Perhaps the least secret story about religion in the U.S. in recent decades is the growth in the number of people who identify as religiously unaffiliated. They're called the "Nones."
Well, for the last four-plus years there's been an alliance called "Nuns & Nones." It's made up of Catholic sisters and seekers who, the group's website says, are exploring "things like community, belonging, justice and spiritual practice."
And now there are branches in several places around the country, though not, according to the website, in the Kansas City area. If there is such a group here and you know about it, let me know. And tell Nuns & Nones to update its website.
The group says this about its basic approach to life and spirituality: "We believe in a future that prioritizes spirit and care, over domination and control. Together, through a mix of spiritual formation and political education, we seek to re-wire and re-future our lives, our communities, humanity’s sense of the sacred and our world."
I've never heard of refuturing something, but maybe that just shows how much I have to learn.
The model here seems both reasonable and helpful. People who don't hold the same commitments to theology can come together and learn from one another if they're willing to be open. Could the nuns simply use this organization as a way to entice people into Catholicism or even into becoming sisters? No doubt, but my guess is that little, if any, of that is happening. What may be happening instead is that the sisters are learning about the serious questions the Nones are asking and the Nones are learning about the depth of religious commitment the sisters think is worth making.
There are lots of interfaith opportunities in Kansas City and around the country that, like Nuns & Nones, can help people do spiritual exploration and help them gain an appreciation of someone else's religious commitments. In fact, you have such a chance tomorrow evening, when I'll moderate an interfaith panel sponsored by the Faith Always Wins Foundation. To register for this free event, click here.
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THE SAD LOSS OF A GREAT RABBI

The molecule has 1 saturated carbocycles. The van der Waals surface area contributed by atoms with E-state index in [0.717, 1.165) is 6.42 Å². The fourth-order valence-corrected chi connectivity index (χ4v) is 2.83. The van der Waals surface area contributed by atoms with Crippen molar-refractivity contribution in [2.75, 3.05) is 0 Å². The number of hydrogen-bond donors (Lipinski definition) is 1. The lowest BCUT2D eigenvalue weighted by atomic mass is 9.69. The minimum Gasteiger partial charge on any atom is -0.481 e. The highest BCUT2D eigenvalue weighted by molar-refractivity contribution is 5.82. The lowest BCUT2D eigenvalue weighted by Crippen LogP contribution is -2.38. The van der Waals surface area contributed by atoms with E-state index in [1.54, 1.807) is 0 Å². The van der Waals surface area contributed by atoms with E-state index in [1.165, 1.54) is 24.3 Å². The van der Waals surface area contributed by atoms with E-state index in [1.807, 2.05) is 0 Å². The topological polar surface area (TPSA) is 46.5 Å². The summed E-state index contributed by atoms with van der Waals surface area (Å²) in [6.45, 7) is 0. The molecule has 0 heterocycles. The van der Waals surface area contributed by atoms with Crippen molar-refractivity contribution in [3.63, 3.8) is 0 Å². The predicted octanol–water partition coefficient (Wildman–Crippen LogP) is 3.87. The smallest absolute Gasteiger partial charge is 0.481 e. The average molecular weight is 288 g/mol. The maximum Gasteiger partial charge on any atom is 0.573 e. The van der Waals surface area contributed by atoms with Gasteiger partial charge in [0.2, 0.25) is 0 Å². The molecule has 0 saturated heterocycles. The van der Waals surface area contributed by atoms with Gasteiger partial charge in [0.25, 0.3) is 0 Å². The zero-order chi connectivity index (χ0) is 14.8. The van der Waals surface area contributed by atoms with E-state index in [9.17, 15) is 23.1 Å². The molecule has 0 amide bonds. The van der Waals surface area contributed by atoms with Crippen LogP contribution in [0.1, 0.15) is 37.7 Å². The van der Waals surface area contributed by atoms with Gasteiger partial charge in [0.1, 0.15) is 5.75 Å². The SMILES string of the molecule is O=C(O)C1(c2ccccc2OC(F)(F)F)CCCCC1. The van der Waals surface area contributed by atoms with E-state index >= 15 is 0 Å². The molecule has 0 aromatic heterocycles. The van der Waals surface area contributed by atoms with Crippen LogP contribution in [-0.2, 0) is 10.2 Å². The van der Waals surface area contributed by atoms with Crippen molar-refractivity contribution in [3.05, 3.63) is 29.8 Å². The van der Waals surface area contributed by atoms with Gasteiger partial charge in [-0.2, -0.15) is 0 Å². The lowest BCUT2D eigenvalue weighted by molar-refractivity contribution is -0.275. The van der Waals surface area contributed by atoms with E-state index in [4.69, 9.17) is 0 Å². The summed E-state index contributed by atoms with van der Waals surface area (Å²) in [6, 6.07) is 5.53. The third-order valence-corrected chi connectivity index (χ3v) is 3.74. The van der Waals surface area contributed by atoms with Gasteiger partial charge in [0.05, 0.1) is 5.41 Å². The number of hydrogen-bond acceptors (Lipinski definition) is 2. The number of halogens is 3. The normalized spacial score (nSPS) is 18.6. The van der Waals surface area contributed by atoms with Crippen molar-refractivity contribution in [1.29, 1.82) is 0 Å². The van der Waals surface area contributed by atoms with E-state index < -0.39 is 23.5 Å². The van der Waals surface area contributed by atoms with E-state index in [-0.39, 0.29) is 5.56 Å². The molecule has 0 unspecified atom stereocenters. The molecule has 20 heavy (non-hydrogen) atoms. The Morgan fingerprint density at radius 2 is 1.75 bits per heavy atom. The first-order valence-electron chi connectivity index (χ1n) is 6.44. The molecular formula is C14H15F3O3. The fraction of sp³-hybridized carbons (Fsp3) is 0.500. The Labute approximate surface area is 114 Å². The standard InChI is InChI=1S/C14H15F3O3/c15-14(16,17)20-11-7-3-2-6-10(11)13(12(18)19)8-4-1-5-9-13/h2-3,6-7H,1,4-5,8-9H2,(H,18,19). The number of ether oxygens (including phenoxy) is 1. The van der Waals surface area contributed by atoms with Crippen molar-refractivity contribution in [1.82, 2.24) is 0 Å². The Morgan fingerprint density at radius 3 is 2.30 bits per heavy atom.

Let's pause for a moment to mourn the loss of Rabbi Jonathan Sacks of the United Kingdom, described in this RNS tribute by an American rabbi as a "public Jewish voice — a voice that went far beyond the local, and embraced the universal." Sacks, writes Rabbi Jeffrey Salkin, "brought the Torah out of the ark, out of the aisles of the synagogue — and into the world. He showed where Judaism could influence the way the world thought, and how its principles could transform the world." Every faith tradition could use someone like that -- not to beat others up with this or that religion's unique teachings but to share those teachings in ways that might help repair the world.
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THE BOOK CORNER
Church in Color: Youth Ministry, Race and the Theology of Martin Luther King Jr., by Montague R. Williams. In this time of racial unrest and strife rooted in the long history of white supremacist thought and action in the U.S., religious congregations have both an opportunity and a responsibility to engage young people in these matters in constructive, healthy ways. This new book, written by an associate professor of church, culture and society at Point Loma Nazarene University, can help adult leaders guide that conversation and that work.
The book is based on deep research in three multiethnic Christian congregations in the northeast part of the U.S., but the findings are almost certainly useful to congregations anywhere. "If pastors and youth workers can join (Martin Luther) King in accepting that Christian faith lived well is a daily embodied protest against injustice," Williams writes, "then congregations can better connect with young people's longing to live lives of meaningful purpose and identity."
Williams is insistent that avoiding issues of race is a losing strategy, but he found quite a bit of that avoidance in the congregations he studied.
"A church that does not see color," he writes, "demands young people to leave their bodies out of Christian discipleship and accept bifurcated identities. A God who does not see color is a God who cannot see their bodies, hear their stories and take their experiences seriously. A God and a church that do not see color cannot know what it means to be human in their neighborhoods."
In the end, he argues, there's no use avoiding the subject of race because "young people feel the weight of white supremacy that has shaped the systems and norms in American society and the world. The last thing we want to do is help young people get used to these things and conclude that it simply has to be that way."
There's a lot of detailed academic work behind this book. It's not another book of advice for inexperienced youth pastors. It is, rather, a guide for congregational leaders who take seriously their responsibility to guide young people into redemptive Christian discipleship.